I plan to stop outraging my true nature and to start writing myself into existence

Photo by Redd Angelo via Unsplash

In George Orwell’s famous essay from 1946, Why I Write, his conclusion seems to be that he writes because he must:

From a very early age, perhaps the age of five or six, I knew that when I grew up I should be a writer. Between the ages of about seventeen and twenty-four I tried to abandon this idea, but I did so with the consciousness that I was outraging my true nature and that sooner or later I should have to settle down and write books.

This is the conclusion but it actually forms the first paragraph of the essay. The remainder of the piece talks more about motives that are subservient to this more existential drive.

The final paragraph of the essay addresses the role in his own writing of the four motives he identifies (Sheer egoism; Aesthetic enthusiasm; Historical impulse; Political purpose):

And looking back through my work, I see that it is invariably where I lacked a political purpose that I wrote lifeless books and was betrayed into purple passages, sentences without meaning, decorative adjectives and humbug generally.

On Medium, I see a lot of posts about how to get writing and why people want to write. I agree with much of what is written. But much, also, lacks the political edge.

Euan Semple, in his altogether wonderful Organisations Don’t Tweet, People Do, has a short chapter called “Writing Ourselves Into Existence”. The chapter title is in quotation marks because the phrase comes originally from David Weinberger, who used it to describe the benefits of blogging. Euan focuses on blogging in particular as a benefit to business. But it is easily applied to writing in general and, as a reason for writing, I believe it comes closer than many books on writing and creativity and artistic endeavour to describing the genuine heart of our creative purpose. Here’s what Euan says at the start of the chapter:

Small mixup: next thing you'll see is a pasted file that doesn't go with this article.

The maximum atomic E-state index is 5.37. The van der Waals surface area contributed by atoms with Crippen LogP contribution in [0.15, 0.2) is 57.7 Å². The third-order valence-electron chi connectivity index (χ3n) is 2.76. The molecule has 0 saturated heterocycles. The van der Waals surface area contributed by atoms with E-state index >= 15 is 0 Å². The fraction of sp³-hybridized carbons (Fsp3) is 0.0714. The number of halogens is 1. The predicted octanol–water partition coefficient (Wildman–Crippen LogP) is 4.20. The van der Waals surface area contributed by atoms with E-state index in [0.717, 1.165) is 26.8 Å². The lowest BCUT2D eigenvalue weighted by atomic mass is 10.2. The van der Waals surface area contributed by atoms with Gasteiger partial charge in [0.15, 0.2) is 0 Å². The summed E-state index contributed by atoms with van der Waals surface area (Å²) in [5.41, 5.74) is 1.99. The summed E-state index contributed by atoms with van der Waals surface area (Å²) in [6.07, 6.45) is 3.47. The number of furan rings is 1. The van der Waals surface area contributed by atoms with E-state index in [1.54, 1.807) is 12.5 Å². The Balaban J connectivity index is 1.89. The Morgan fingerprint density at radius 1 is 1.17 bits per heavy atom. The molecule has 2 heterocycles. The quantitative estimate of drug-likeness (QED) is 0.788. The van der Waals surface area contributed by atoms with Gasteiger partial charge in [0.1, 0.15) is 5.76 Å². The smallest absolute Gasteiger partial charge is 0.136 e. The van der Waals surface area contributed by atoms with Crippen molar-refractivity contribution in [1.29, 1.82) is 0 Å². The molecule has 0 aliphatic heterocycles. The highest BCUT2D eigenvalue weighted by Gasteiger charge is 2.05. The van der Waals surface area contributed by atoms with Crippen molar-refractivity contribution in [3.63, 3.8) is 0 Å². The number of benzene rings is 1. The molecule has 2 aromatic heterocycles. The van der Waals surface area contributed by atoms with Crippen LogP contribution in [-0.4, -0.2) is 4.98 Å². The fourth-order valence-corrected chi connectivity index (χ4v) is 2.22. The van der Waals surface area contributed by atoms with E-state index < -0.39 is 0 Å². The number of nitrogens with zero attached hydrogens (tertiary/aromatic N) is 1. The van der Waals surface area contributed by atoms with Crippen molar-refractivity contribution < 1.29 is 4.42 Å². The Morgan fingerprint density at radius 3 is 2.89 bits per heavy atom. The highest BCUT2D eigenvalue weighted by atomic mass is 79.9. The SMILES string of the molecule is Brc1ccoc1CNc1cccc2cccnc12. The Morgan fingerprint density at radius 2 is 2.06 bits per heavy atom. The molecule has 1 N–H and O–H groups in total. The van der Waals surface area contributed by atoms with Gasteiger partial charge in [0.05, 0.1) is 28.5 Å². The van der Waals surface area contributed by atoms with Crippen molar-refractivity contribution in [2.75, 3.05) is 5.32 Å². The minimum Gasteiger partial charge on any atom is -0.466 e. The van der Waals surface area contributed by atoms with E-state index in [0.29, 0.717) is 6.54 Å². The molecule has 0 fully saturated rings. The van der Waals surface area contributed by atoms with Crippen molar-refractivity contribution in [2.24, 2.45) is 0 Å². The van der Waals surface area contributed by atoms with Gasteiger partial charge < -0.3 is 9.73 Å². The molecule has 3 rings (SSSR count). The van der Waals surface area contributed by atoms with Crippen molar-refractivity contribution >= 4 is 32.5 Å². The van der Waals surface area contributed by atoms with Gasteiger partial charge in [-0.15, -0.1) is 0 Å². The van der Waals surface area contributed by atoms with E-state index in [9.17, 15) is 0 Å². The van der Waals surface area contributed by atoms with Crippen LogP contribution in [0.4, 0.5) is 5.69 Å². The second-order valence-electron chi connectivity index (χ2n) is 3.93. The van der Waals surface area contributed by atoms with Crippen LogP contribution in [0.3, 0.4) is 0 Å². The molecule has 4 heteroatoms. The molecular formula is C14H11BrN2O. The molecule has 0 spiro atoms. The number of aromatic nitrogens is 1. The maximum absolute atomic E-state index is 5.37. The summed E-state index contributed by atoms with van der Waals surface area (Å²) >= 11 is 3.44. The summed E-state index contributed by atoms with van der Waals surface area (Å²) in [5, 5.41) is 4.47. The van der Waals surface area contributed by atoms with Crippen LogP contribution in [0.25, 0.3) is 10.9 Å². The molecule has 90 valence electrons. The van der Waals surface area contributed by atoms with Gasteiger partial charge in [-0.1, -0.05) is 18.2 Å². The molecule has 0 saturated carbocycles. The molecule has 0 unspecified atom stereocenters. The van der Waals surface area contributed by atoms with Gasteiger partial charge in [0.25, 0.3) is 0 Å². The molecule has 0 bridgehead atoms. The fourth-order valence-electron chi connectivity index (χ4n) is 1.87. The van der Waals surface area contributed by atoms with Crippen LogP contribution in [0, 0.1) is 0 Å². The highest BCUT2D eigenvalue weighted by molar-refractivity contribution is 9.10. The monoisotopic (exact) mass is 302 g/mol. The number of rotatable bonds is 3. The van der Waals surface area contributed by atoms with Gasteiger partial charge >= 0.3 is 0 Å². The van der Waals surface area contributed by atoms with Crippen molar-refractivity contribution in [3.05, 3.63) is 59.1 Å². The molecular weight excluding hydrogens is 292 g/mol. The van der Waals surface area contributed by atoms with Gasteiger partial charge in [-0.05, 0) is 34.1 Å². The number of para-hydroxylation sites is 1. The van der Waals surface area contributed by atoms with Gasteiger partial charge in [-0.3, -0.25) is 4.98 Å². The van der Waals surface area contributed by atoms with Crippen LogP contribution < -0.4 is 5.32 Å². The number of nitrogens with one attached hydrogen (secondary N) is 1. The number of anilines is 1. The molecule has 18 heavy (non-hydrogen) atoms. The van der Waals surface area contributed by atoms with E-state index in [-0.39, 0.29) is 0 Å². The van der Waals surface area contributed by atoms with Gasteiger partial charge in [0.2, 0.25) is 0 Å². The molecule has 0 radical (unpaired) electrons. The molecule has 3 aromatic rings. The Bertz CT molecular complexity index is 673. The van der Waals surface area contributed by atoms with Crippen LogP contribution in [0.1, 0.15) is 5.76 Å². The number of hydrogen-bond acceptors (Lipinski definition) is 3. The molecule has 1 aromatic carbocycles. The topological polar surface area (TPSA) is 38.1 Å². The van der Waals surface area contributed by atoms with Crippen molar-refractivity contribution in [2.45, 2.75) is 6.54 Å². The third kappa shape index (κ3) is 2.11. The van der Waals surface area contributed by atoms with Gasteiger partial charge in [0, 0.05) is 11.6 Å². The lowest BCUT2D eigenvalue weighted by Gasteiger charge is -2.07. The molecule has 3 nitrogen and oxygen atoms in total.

You become more thoughtful about yourself and your place in the world. In the reactions of others to your writing you get a different perspective, possibly for the first time, on how others see you. While this can be scary at first, it can also be liberating. (Euan Semple: Organisations Don’t Tweet, People Do p34)

Especially in working environments where distractions are the norm, writing gives us the space in which to work out what we think and believe.

And that self-examination is where the political lies. Is comes from uncovering the things we fear and the things we desire and the dark depths of our characters and the true nature of the best of ourselves.

My main concern for decades now has been why I don’t write. Like Orwell, I believed from the age of six or seven that I would grow up to be a writer. From the age of eighteen, I have fully accepted that I have been “outraging my true nature” by failing to write.

We’re talking forty years of outrage. That’s a lot of self-sabotage.

It’s time to stop. It’s time to find out what I believe. It’s time to write myself into existence and to mend some wounds.

Bear with me while I struggle to find my voice and to uncover what I have been so desperate to stop coming into the light.